Blog 134 Diversions
Time flies. Like fireflies, time lights up and disappears. No heavy news to report, so here are some things on my mind, either here or next time:
Words and music
San Antonio Monopoly
The Case of the Lost Mask
Music with words:
It seems that today everyone needs to listen to music all the time. People wear earbuds and stream music into the ears and brain and each has a playlist of favorites. I don’t, except when in the car with the radio tuned in. The other day, Cole Porter’s great song “Anything Goes” played and the words struck a chord regarding our society today. Quoting one verse:
In olden days, a glimpse of stocking
Was looked on as something shocking
But now, God knows
Good authors, too, who once knew better words
Now only use four-letter words
Keep in mind that the above was written in eighty-odd years ago. The title perfectly describes our society today, when obscenities screamed from the silver screen, television and newspapers make no apologies over vulgarities, and books let us visualize the words.
In 1959, a shipmate invited several of us to weekend at his home in Hickory, North Carolina. The novel The Spanish Gardner
by D.H. Lawrence had recently been republished and was being banned everywhere in the US. The book was racy for the time but oh so tame by today’s standards. One evening in Hickory, we sat around the kitchen table in a discussion with our host’s sister, Susie. She was an English professor at a local college. Susie maintained that we should be free and comfortable to use profane words in casual conversation and not be chagrined. I was not convinced then and not now, although our sensibilities are deadened by constantly being bombarded with profanities that no longer have meaning and no longer shock.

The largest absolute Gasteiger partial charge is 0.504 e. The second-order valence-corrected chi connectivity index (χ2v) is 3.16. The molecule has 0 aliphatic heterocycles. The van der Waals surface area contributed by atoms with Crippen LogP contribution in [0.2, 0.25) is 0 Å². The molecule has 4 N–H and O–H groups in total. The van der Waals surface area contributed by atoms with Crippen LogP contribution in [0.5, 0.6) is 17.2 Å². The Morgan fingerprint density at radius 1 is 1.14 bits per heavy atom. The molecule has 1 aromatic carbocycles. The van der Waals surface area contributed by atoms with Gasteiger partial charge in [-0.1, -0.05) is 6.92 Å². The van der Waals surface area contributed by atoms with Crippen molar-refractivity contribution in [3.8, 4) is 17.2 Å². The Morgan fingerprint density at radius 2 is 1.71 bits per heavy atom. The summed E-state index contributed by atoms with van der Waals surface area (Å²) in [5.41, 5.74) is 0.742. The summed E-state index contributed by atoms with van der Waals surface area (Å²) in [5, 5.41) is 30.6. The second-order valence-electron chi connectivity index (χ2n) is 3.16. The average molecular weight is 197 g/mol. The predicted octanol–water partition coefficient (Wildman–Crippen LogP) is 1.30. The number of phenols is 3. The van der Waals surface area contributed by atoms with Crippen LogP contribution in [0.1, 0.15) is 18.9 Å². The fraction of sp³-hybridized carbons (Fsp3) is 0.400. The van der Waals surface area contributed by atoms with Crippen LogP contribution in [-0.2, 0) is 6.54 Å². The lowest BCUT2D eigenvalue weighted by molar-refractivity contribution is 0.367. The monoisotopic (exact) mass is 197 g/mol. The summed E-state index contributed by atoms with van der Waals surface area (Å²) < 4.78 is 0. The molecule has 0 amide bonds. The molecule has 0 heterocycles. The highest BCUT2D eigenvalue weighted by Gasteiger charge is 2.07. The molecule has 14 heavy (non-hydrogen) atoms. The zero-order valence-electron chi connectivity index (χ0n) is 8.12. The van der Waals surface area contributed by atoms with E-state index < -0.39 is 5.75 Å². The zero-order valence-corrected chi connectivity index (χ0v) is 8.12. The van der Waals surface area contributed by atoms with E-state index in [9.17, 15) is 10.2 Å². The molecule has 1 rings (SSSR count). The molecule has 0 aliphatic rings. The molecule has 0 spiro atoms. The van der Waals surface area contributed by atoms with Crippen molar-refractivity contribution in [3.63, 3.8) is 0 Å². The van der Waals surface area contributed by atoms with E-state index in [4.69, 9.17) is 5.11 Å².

I have two books to recommend, neither filled with four letter words. First is The Thursday Murder Club, in which the characters are just like us—septuagenarians and octogenarians. It takes place in a posh retirement community in England and is filled with laughs and good manners. No four-letter words, but good observations and philosophy. For example, one proclaims that if one is in professional sports today, it is mandatory to get covered in tattoos. It is well written by an English television writer.
The second book someone gave to me: Murder on the Riverwalk. Yes, it takes place on our SA Riverwalk and is full of references to places and streets around town. It is not a bad book and again pretty much devoid of four-letter words.
And ends the discourse about authors who once knew better words. Next time I will tell how I learned the origin of the f-bomb from Bishop Pike in a church service.
If you want to listen to Ella Fitzgerald sing Anything Goes, click here:
San Antonio Monopoly:
Parker Brothers has announced a new Monopoly version featuring San Antonio place names and streets. I suspect Boardwalk will become Broadway, and the missions will replace the railroads, we will see Houston and Commerce Streets. I believe people can send in suggestions. I thought of sending Stutts Street. Truly, Stutts Street does exist somewhere near the Freeman Coliseum, believe it or not.
Below is a cartoon someone sent across the internet. It may not show up when the blog is posted. If not, it says “My wife asked me why I spoke so softly in the house. I said I was afraid Mark Zuckerberg was listening! She laughed. I laughed. Alexa laughed. Siri laughed.”
There is so much truth in the fact that business and our government know all about our movements, our habits, and some of our thoughts, just by what we post on social media or check out on internet. Shades of Big Brother from George Orwell’s 1984.
Will wrap this blog up and continue next time with Texas Boasts, The Case of the Lost Mask, maybe more words and music, and what Bishop Pike taught me about the origin of the F-bomb.